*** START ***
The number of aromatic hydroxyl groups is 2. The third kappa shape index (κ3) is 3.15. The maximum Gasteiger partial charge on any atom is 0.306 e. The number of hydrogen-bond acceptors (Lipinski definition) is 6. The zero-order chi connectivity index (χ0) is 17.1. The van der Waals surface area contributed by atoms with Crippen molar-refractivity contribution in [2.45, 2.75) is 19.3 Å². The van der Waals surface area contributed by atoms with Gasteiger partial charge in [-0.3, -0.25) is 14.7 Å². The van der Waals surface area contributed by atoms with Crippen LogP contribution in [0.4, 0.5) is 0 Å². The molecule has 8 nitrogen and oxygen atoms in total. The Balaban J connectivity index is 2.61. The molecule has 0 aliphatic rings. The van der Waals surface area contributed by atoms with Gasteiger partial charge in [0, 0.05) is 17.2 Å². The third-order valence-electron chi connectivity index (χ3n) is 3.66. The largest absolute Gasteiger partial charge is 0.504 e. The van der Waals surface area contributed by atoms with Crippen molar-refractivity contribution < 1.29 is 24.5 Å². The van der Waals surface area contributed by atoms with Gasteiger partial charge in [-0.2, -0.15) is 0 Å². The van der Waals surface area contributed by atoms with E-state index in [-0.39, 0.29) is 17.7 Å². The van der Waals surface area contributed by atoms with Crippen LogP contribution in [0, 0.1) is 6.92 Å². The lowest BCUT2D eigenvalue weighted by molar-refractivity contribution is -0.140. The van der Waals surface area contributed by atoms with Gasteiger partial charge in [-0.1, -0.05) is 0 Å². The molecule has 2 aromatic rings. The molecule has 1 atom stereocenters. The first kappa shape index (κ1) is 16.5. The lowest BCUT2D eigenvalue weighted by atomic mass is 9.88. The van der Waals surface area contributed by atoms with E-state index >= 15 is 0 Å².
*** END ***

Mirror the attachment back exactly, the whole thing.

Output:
The number of aromatic hydroxyl groups is 2. The third kappa shape index (κ3) is 3.15. The maximum Gasteiger partial charge on any atom is 0.306 e. The number of hydrogen-bond acceptors (Lipinski definition) is 6. The zero-order chi connectivity index (χ0) is 17.1. The van der Waals surface area contributed by atoms with Crippen molar-refractivity contribution in [2.45, 2.75) is 19.3 Å². The van der Waals surface area contributed by atoms with Gasteiger partial charge in [-0.3, -0.25) is 14.7 Å². The van der Waals surface area contributed by atoms with Crippen LogP contribution in [0.4, 0.5) is 0 Å². The molecule has 8 nitrogen and oxygen atoms in total. The Balaban J connectivity index is 2.61. The molecule has 0 aliphatic rings. The van der Waals surface area contributed by atoms with Gasteiger partial charge in [0, 0.05) is 17.2 Å². The third-order valence-electron chi connectivity index (χ3n) is 3.66. The largest absolute Gasteiger partial charge is 0.504 e. The van der Waals surface area contributed by atoms with Crippen molar-refractivity contribution < 1.29 is 24.5 Å². The van der Waals surface area contributed by atoms with Gasteiger partial charge in [-0.2, -0.15) is 0 Å². The van der Waals surface area contributed by atoms with E-state index in [-0.39, 0.29) is 17.7 Å². The van der Waals surface area contributed by atoms with Crippen LogP contribution in [0, 0.1) is 6.92 Å². The lowest BCUT2D eigenvalue weighted by molar-refractivity contribution is -0.140. The van der Waals surface area contributed by atoms with Gasteiger partial charge in [-0.1, -0.05) is 0 Å². The molecule has 2 aromatic rings. The molecule has 1 atom stereocenters. The first kappa shape index (κ1) is 16.5. The lowest BCUT2D eigenvalue weighted by atomic mass is 9.88. The van der Waals surface area contributed by atoms with E-state index >= 15 is 0 Å².